Any suitable hydrophilic dispersing agent may be used provided that such agent has no substantial detrimental effect on the functioning of the present system or on the medium being monitored. Examples of hydrophilic dispersing agents include water-soluble dextran, polyvinyl alcohol and the like materials. The amount of hydrophilic dispersing agent utilized is not critical and may vary depending, for example, on the specific dispersing agent, polymer precursor and filler being employed. In one embodiment, the amount of dispersing agent present is in the range of about 1% to about 20% by weight of the total aqueous liquid employed.
One of the important preferred features of the present invention is the use of hydrophilic cellulosic dispersing agents rather than the water soluble dextran or polyvinyl alcohol suggested in the prior art, e.g., Yafuso et al U.S. Pat. No. 4,824,789. Such cellulosic agents, which are preferably water soluble, provide gas sensing elements which provide a consistent signal in response to a given concentration of gas in the liquid medium being monitored. The hydrophilic cellulosic materials used as dispersing agents are preferably hydroxyalkyl celluloses and mixtures thereof. The alkyl group may contain, for example, one to about five or more carbon atoms. A particularly useful dispersing agent is hydroxyethyl cellulose.
The precursor for the carbon dioxide sensing composition may be prepared as follows. The precursor for the oxygen sensing composition may be prepared in a somewhat analogous manner except that no aqueous liquid is used and an organic solvent is used to combine the sensing component into the polymer precursor. The carbon dioxide sensing component is dissolved in a quantity of liquid water to form an aqueous liquid. If desired, a buffer and/or hydrophilic dispersing agent can also be dissolved in this aqueous liquid. The desired amount of polymer precursor, and, if desired, a filler component and polymerization catalyst, is (are) mixed with the aqueous liquid. At this point, no cross-linking agent or agents are included.
The resulting mixture is subjected to strong agitation, e.g., in a mechanical homogenizer, to disperse the aqueous liquid and form a first sensing composition precursor. After this agitation, the first sensing composition precursor containing dispersed aqueous liquid can be stored for a period of time, e.g. on the order of about 1 hour to about 24 hours or more, ready for use in making the assembled gas sensing element.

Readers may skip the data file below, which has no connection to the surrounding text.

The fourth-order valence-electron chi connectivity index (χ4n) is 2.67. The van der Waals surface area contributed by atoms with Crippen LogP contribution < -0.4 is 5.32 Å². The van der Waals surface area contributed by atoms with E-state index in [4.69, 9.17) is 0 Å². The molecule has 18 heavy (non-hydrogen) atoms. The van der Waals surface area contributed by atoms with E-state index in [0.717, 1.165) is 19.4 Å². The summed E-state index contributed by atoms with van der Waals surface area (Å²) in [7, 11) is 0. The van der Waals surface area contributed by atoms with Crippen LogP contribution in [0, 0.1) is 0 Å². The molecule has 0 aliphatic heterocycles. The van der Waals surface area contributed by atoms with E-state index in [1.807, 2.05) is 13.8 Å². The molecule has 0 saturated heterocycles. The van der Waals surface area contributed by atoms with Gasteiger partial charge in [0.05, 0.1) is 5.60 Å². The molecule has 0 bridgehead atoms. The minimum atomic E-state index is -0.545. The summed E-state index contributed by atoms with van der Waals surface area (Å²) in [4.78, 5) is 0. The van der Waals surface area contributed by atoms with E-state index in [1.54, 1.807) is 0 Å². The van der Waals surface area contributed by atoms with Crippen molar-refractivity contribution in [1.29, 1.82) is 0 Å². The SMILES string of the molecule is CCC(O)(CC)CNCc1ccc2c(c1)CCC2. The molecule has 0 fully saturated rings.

When it is desired to form the gas sensing composition of the invention, the cross-linking agent or agents, if any, and the polymerization catalyst if not already present, are added to the first sensing composition precursor. These are gently stirred into the first sensing composition precursor to form the second or final gas sensing composition precursor.
After the final sensing composition precursor has been prepared, a quantity of it is placed on one side of a sheet of the opaque film. At least one solid disc is then placed on this quantity of final sensing composition precursor so that the final sensing composition precursor is located between and in contact with both the solid disc and the opaque film. Preferably, a plurality of such solid discs are so placed, more preferably placed spaced apart, on this sensing composition precursor. If a plurality of solid discs are used, the sensing composition precursor may be located in individual or discrete portions, e.g. drops, on the opaque film. In this embodiment, a plurality of gas sensing elements can be effectively produced from a single sheet of opaque film. The sensing composition precursor is then allowed to react, e.g., polymerize and/or cross-link, to form the sensing composition. The assembled sensing element can be obtained by removing, e.g, cutting, the solid disc, together with a portion of the sensing composition and a portion of the opaque film sheet from the remainder of the opaque film sheet. Additional processing, e.g., trimming, may be useful to substantially conform the shape of the opaque film and sensing composition components of the sensing element to the shape of the area of the solid disc in contact with the sensing composition component. The assembled gas sensing element can be tested and/or screened, using conventional techniques, to determine its efficacy in measuring the concentration of the gas of interest. Such tests, for example, may seek to determine the intensity of the signal provided by the assembled gas sensing element and/or the response time of the assembled gas sensing element to changes in the concentration of the gas of interest.